The UAE have introduced a one-year residency permit for remote workers. This will help attract more talent to the region and boost business opportunities, experts said.
Sheikh Mohammed bin Rashid, Vice President and Prime Minister, announced on Sunday that overseas remote working professionals could live in the Emirates while continuing to serve their employers in their home country.
Bernard Lee, chief executive of GlassQube Coworking, a workspace operator which has four locations in Abu Dhabi, said the visa was extremely attractive for international corporations and SMEs.
“The devil is in the detail, but essentially it could lower the cost of setting up teams and a large office base here,” he said.
Instead, companies could send in exploratory teams, even one or two employees, that are fully protected as domestic residents.
“By doing that they have a chance to really see what the business landscape has to offer them without investing large sums of money upfront.”
For it to be truly attractive, Lee said the cost of the visa would have to be “materially less than setting up a branch LLC” in the country.
“It will be interesting to find out what the costs are once more details come out,” he said.
Murtaza Khan, managing partner for the Middle East and Africa at Fragomen, an immigration consultancy, said the move caters to people whose nature of work allows them to adopt the “work from anywhere model” that has become more prevalent in the Covid-19 age.
This provides a legal way for foreign nationals to live and work in the UAE, but where their actual job or place of work in the true sense is outside of the UAE,” he said.
He said a remote working program launched in Dubai in October had already proven successful.
“The scheme has already helped attract many remote workers to Dubai, not only by providing this pathway for a visa, but by the overall proposition of the UAE as a destination in terms of the quality of life and high quality infrastructure.”
He said the time zone for people coming from Western Europe made it manageable for remote working, and in recent months, his consultancy has seen interest from North America too.
“This will have a knock-on impact on the economy in terms of the spend of foreign nationals residing in the UAE,” he said.
“But more importantly it attracts the talent, and often those in the generation belonging to the gig economy, specifically technology.”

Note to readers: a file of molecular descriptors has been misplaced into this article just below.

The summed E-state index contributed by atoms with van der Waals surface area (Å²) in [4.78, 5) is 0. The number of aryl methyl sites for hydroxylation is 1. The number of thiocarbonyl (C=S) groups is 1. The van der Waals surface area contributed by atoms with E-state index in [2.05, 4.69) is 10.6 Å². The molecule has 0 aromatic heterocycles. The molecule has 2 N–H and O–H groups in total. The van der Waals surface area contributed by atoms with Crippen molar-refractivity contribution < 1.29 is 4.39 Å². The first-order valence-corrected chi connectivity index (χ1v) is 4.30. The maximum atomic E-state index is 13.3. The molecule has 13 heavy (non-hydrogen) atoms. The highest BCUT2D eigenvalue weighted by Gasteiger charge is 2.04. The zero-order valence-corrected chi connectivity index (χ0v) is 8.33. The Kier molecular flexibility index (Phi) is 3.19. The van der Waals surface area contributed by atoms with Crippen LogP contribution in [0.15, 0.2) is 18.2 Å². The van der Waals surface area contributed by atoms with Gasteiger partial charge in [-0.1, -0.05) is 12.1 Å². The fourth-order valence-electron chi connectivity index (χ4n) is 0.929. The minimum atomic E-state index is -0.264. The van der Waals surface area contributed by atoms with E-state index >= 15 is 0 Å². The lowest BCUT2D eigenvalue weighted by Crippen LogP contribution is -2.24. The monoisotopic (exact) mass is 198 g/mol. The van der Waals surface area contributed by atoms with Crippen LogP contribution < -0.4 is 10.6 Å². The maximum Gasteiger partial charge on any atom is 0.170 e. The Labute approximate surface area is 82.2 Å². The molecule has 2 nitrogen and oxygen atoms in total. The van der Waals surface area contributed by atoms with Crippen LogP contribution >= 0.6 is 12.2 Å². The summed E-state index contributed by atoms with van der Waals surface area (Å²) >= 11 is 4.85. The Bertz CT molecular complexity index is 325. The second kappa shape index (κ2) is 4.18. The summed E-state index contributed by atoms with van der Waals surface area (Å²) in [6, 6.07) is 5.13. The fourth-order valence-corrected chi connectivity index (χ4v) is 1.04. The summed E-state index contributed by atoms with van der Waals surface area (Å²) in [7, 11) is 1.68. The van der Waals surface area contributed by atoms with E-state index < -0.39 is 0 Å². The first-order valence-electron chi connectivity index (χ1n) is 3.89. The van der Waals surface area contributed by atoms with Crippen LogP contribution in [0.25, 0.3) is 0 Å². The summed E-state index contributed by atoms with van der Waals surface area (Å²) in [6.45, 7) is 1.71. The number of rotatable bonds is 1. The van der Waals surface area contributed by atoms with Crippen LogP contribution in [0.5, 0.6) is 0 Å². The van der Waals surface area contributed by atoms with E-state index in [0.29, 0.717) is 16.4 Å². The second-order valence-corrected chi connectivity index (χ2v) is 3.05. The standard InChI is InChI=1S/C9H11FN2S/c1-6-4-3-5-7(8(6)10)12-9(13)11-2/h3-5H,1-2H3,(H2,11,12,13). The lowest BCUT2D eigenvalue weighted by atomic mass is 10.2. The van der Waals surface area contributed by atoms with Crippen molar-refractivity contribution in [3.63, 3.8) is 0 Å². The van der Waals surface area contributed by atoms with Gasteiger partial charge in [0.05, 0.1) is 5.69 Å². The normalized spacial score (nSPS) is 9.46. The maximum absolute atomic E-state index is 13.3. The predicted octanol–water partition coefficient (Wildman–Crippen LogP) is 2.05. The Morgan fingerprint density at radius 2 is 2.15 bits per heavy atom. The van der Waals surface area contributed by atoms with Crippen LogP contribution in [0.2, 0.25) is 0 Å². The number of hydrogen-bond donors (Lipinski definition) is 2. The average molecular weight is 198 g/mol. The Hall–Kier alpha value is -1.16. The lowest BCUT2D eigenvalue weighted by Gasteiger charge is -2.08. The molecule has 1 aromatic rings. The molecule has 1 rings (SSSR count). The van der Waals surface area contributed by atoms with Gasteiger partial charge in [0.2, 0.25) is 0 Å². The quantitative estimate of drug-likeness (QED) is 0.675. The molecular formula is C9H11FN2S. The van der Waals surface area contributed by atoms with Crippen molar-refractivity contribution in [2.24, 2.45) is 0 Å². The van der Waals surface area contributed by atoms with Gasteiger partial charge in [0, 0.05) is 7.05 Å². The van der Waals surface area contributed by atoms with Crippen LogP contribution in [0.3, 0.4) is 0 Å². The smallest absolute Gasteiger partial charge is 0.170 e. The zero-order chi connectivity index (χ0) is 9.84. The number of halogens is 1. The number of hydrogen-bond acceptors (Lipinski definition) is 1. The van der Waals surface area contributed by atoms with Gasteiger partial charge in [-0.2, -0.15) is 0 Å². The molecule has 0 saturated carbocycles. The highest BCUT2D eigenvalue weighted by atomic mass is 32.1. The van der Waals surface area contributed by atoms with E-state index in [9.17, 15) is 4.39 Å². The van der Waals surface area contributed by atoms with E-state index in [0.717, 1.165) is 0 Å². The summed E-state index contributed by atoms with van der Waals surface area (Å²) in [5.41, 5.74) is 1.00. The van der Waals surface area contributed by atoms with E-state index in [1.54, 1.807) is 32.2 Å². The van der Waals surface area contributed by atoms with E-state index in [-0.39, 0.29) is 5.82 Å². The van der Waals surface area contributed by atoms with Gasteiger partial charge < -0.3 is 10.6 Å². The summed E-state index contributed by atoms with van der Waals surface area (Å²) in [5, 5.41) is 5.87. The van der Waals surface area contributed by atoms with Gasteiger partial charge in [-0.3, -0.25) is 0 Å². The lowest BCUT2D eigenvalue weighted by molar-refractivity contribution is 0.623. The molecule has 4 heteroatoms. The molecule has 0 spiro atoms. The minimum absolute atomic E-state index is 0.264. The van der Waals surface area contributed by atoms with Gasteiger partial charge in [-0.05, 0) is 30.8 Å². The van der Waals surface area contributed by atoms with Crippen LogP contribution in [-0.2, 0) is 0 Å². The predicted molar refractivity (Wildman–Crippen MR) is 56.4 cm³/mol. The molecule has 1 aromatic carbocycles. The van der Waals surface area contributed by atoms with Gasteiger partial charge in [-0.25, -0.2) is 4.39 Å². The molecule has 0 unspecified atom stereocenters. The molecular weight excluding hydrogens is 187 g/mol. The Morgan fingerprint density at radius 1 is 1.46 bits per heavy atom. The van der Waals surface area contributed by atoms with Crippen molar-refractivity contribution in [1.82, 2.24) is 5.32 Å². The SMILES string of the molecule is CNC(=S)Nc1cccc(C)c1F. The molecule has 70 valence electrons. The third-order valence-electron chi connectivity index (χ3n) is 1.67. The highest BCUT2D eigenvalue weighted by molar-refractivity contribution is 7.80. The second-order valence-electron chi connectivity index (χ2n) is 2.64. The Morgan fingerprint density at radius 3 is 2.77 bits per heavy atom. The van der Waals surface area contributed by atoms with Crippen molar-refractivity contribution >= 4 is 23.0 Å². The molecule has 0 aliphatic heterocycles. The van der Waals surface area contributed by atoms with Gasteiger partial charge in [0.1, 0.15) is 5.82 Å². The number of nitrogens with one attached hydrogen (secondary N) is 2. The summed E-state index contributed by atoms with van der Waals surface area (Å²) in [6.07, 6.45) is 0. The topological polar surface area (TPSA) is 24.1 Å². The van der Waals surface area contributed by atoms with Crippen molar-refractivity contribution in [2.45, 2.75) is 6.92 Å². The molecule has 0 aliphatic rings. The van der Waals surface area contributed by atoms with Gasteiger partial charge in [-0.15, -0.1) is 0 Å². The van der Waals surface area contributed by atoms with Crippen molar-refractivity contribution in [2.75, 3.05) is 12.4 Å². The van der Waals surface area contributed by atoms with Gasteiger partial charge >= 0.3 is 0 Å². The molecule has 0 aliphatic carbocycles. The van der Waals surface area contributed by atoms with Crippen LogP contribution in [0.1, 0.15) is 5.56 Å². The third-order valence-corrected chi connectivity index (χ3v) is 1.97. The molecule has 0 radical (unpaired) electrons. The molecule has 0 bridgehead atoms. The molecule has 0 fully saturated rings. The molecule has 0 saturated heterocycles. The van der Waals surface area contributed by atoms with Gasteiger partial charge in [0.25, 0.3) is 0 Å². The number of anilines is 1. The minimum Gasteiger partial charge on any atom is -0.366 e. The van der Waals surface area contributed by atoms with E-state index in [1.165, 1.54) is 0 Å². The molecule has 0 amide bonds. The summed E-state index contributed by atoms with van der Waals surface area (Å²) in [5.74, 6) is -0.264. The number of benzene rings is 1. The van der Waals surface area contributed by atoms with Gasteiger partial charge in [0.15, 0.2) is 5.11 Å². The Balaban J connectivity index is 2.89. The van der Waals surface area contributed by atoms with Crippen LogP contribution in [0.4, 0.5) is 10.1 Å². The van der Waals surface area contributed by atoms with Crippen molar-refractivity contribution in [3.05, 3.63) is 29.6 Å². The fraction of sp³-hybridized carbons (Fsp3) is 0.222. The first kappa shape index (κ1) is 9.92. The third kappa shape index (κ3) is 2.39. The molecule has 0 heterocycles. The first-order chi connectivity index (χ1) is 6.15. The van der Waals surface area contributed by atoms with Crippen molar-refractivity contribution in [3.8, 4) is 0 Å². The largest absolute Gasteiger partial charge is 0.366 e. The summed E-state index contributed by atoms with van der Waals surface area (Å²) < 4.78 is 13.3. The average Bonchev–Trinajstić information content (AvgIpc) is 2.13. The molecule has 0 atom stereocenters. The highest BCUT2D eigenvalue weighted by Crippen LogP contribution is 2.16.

As this influx of talent arrives in the country, Mr Khan said they are able to further connect with the industry and possibly explore opportunities available to them, like establishing a main office.
In a tweet on Sunday, Sheikh Mohammed wrote that the UAE’s development is continuous and change will not stop.
“Our teams continue day and night to consolidate our international economic and political position and establish a quality of life that is the best in the world for our people and all those residing here,” he said.
Louise Vine, managing director of Inspire Selection, a recruitment firm, said the availability of a residency visa for remote workers opens doors for companies based overseas who want a presence in the UAE.
“[They can explore opportunities] without having to get a full trade licence, office space and workforce,” she said.
“It will therefore increase the number of opportunities to candidates and consumers, giving them more choice.
“Sales managers or key account managers are likely to be employees to take advantage of this new visa.”
If a company has historically had an office here but had to close during the pandemic, Ms Vine said the new Cabinet decision meant they could still do some business locally.
“Rather than shutting the door on doing any business face to face in the UAE, companies could now allow the opportunity for one or two key workers to remain in the country, legally,” she said.
“Whereas previously, someone may have either visited from overseas on a renewable tourist visa, they can now avail the benefits of being a resident.”